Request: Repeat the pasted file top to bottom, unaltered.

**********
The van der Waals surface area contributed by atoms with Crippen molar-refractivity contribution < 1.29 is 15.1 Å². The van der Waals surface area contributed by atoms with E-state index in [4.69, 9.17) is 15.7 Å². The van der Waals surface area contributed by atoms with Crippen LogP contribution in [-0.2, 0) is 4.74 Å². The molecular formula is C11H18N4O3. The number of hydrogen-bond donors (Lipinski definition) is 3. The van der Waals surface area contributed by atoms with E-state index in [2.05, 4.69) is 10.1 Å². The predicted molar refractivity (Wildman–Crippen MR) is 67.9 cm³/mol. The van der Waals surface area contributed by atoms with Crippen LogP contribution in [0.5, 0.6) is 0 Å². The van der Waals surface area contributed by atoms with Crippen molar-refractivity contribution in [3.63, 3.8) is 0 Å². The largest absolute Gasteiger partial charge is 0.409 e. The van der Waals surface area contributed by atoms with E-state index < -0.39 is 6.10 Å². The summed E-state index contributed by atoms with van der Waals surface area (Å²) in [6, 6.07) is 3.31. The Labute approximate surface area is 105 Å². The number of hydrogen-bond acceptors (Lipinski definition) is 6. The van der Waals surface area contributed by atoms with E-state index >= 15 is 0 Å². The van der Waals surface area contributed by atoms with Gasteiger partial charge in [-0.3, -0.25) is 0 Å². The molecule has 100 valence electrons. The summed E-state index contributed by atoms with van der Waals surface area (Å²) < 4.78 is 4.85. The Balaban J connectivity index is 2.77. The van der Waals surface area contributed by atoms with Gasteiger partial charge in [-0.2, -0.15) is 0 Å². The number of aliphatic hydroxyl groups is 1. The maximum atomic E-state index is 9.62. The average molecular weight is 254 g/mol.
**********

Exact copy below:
The van der Waals surface area contributed by atoms with Crippen molar-refractivity contribution < 1.29 is 15.1 Å². The van der Waals surface area contributed by atoms with E-state index in [4.69, 9.17) is 15.7 Å². The van der Waals surface area contributed by atoms with Crippen LogP contribution in [-0.2, 0) is 4.74 Å². The molecular formula is C11H18N4O3. The number of hydrogen-bond donors (Lipinski definition) is 3. The van der Waals surface area contributed by atoms with E-state index in [2.05, 4.69) is 10.1 Å². The predicted molar refractivity (Wildman–Crippen MR) is 67.9 cm³/mol. The van der Waals surface area contributed by atoms with Crippen LogP contribution in [0.5, 0.6) is 0 Å². The van der Waals surface area contributed by atoms with Crippen molar-refractivity contribution in [3.63, 3.8) is 0 Å². The largest absolute Gasteiger partial charge is 0.409 e. The van der Waals surface area contributed by atoms with E-state index < -0.39 is 6.10 Å². The summed E-state index contributed by atoms with van der Waals surface area (Å²) in [6, 6.07) is 3.31. The Labute approximate surface area is 105 Å². The number of hydrogen-bond acceptors (Lipinski definition) is 6. The van der Waals surface area contributed by atoms with E-state index >= 15 is 0 Å². The van der Waals surface area contributed by atoms with Gasteiger partial charge in [-0.3, -0.25) is 0 Å². The molecule has 100 valence electrons. The summed E-state index contributed by atoms with van der Waals surface area (Å²) < 4.78 is 4.85. The Balaban J connectivity index is 2.77. The van der Waals surface area contributed by atoms with Gasteiger partial charge in [-0.2, -0.15) is 0 Å². The number of aliphatic hydroxyl groups is 1. The maximum atomic E-state index is 9.62. The average molecular weight is 254 g/mol.